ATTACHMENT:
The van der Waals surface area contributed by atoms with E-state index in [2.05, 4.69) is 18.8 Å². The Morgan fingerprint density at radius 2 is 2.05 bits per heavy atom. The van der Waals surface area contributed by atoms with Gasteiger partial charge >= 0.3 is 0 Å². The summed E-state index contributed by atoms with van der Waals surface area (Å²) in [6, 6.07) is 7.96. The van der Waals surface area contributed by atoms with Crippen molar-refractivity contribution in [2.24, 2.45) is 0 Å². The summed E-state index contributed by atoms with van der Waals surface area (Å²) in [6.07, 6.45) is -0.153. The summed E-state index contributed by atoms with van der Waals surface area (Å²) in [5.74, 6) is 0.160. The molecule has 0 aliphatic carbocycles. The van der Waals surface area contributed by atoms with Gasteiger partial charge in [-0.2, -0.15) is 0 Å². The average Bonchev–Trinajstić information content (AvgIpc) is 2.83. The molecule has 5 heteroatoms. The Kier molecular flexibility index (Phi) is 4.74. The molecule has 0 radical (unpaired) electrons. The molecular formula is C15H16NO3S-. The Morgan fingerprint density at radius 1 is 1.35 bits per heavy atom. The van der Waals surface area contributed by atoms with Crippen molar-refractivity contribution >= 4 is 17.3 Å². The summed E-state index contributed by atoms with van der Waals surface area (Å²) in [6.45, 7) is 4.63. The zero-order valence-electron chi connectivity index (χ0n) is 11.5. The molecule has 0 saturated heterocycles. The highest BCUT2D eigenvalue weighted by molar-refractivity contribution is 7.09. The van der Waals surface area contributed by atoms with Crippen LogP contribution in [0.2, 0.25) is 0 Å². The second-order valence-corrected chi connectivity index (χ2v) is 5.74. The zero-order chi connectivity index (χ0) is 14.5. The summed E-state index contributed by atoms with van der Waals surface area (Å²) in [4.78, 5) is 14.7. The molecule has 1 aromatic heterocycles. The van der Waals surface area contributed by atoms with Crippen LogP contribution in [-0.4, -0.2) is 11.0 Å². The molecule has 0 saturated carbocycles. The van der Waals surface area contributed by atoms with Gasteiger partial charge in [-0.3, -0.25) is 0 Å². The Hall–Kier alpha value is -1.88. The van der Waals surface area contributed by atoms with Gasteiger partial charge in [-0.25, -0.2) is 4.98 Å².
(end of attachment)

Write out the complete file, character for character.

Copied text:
The van der Waals surface area contributed by atoms with E-state index in [2.05, 4.69) is 18.8 Å². The Morgan fingerprint density at radius 2 is 2.05 bits per heavy atom. The van der Waals surface area contributed by atoms with Gasteiger partial charge >= 0.3 is 0 Å². The summed E-state index contributed by atoms with van der Waals surface area (Å²) in [6, 6.07) is 7.96. The van der Waals surface area contributed by atoms with Crippen molar-refractivity contribution in [2.24, 2.45) is 0 Å². The summed E-state index contributed by atoms with van der Waals surface area (Å²) in [6.07, 6.45) is -0.153. The summed E-state index contributed by atoms with van der Waals surface area (Å²) in [5.74, 6) is 0.160. The molecule has 0 aliphatic carbocycles. The van der Waals surface area contributed by atoms with Gasteiger partial charge in [-0.2, -0.15) is 0 Å². The average Bonchev–Trinajstić information content (AvgIpc) is 2.83. The molecule has 5 heteroatoms. The Kier molecular flexibility index (Phi) is 4.74. The molecule has 0 radical (unpaired) electrons. The molecular formula is C15H16NO3S-. The Morgan fingerprint density at radius 1 is 1.35 bits per heavy atom. The van der Waals surface area contributed by atoms with Crippen molar-refractivity contribution >= 4 is 17.3 Å². The summed E-state index contributed by atoms with van der Waals surface area (Å²) in [6.45, 7) is 4.63. The zero-order valence-electron chi connectivity index (χ0n) is 11.5. The molecule has 0 saturated heterocycles. The highest BCUT2D eigenvalue weighted by molar-refractivity contribution is 7.09. The van der Waals surface area contributed by atoms with Crippen LogP contribution in [0.2, 0.25) is 0 Å². The second-order valence-corrected chi connectivity index (χ2v) is 5.74. The zero-order chi connectivity index (χ0) is 14.5. The summed E-state index contributed by atoms with van der Waals surface area (Å²) in [4.78, 5) is 14.7. The molecule has 1 aromatic heterocycles. The van der Waals surface area contributed by atoms with Crippen LogP contribution in [-0.4, -0.2) is 11.0 Å². The molecule has 0 saturated carbocycles. The van der Waals surface area contributed by atoms with Gasteiger partial charge in [-0.3, -0.25) is 0 Å². The Hall–Kier alpha value is -1.88. The van der Waals surface area contributed by atoms with Gasteiger partial charge in [-0.25, -0.2) is 4.98 Å².